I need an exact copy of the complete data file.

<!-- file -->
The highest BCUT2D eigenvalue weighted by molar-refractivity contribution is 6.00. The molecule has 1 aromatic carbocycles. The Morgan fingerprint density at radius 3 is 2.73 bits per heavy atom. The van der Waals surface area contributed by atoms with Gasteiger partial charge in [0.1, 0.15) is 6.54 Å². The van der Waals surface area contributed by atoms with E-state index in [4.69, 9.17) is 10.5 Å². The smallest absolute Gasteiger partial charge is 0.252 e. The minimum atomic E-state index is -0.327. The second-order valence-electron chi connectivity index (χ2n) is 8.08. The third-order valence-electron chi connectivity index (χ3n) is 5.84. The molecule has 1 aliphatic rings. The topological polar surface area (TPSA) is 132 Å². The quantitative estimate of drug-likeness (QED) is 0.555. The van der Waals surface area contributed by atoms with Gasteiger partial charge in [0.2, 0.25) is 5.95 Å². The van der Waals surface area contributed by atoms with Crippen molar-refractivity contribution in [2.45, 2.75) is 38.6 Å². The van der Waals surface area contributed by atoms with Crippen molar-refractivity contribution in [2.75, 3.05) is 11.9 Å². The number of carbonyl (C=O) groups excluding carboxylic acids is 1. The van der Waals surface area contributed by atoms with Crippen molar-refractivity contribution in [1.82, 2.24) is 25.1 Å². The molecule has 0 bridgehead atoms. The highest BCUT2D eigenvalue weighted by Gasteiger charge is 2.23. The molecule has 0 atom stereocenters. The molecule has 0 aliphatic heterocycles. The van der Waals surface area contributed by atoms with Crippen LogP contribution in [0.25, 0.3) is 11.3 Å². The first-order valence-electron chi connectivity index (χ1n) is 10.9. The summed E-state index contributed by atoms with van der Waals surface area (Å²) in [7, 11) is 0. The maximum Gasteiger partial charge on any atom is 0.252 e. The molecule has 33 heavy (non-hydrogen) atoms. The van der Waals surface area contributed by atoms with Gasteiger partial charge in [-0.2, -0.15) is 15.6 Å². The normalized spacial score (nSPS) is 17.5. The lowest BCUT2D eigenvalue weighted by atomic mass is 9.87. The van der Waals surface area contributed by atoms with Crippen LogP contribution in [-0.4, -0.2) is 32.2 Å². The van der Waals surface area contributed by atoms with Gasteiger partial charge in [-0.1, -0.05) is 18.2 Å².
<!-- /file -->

The highest BCUT2D eigenvalue weighted by molar-refractivity contribution is 6.00. The molecule has 1 aromatic carbocycles. The Morgan fingerprint density at radius 3 is 2.73 bits per heavy atom. The van der Waals surface area contributed by atoms with Gasteiger partial charge in [0.1, 0.15) is 6.54 Å². The van der Waals surface area contributed by atoms with E-state index in [4.69, 9.17) is 10.5 Å². The smallest absolute Gasteiger partial charge is 0.252 e. The minimum atomic E-state index is -0.327. The second-order valence-electron chi connectivity index (χ2n) is 8.08. The third-order valence-electron chi connectivity index (χ3n) is 5.84. The molecule has 1 aliphatic rings. The topological polar surface area (TPSA) is 132 Å². The quantitative estimate of drug-likeness (QED) is 0.555. The van der Waals surface area contributed by atoms with Gasteiger partial charge in [0.2, 0.25) is 5.95 Å². The van der Waals surface area contributed by atoms with Crippen molar-refractivity contribution in [2.45, 2.75) is 38.6 Å². The van der Waals surface area contributed by atoms with Crippen molar-refractivity contribution in [2.75, 3.05) is 11.9 Å². The number of carbonyl (C=O) groups excluding carboxylic acids is 1. The van der Waals surface area contributed by atoms with Crippen molar-refractivity contribution in [1.82, 2.24) is 25.1 Å². The molecule has 0 bridgehead atoms. The highest BCUT2D eigenvalue weighted by Gasteiger charge is 2.23. The molecule has 0 atom stereocenters. The molecule has 0 aliphatic heterocycles. The van der Waals surface area contributed by atoms with Crippen LogP contribution in [0.25, 0.3) is 11.3 Å². The first-order valence-electron chi connectivity index (χ1n) is 10.9. The summed E-state index contributed by atoms with van der Waals surface area (Å²) in [7, 11) is 0. The maximum Gasteiger partial charge on any atom is 0.252 e. The molecule has 33 heavy (non-hydrogen) atoms. The van der Waals surface area contributed by atoms with Gasteiger partial charge in [-0.2, -0.15) is 15.6 Å². The normalized spacial score (nSPS) is 17.5. The lowest BCUT2D eigenvalue weighted by atomic mass is 9.87. The van der Waals surface area contributed by atoms with Crippen LogP contribution in [-0.4, -0.2) is 32.2 Å². The van der Waals surface area contributed by atoms with Gasteiger partial charge in [-0.1, -0.05) is 18.2 Å².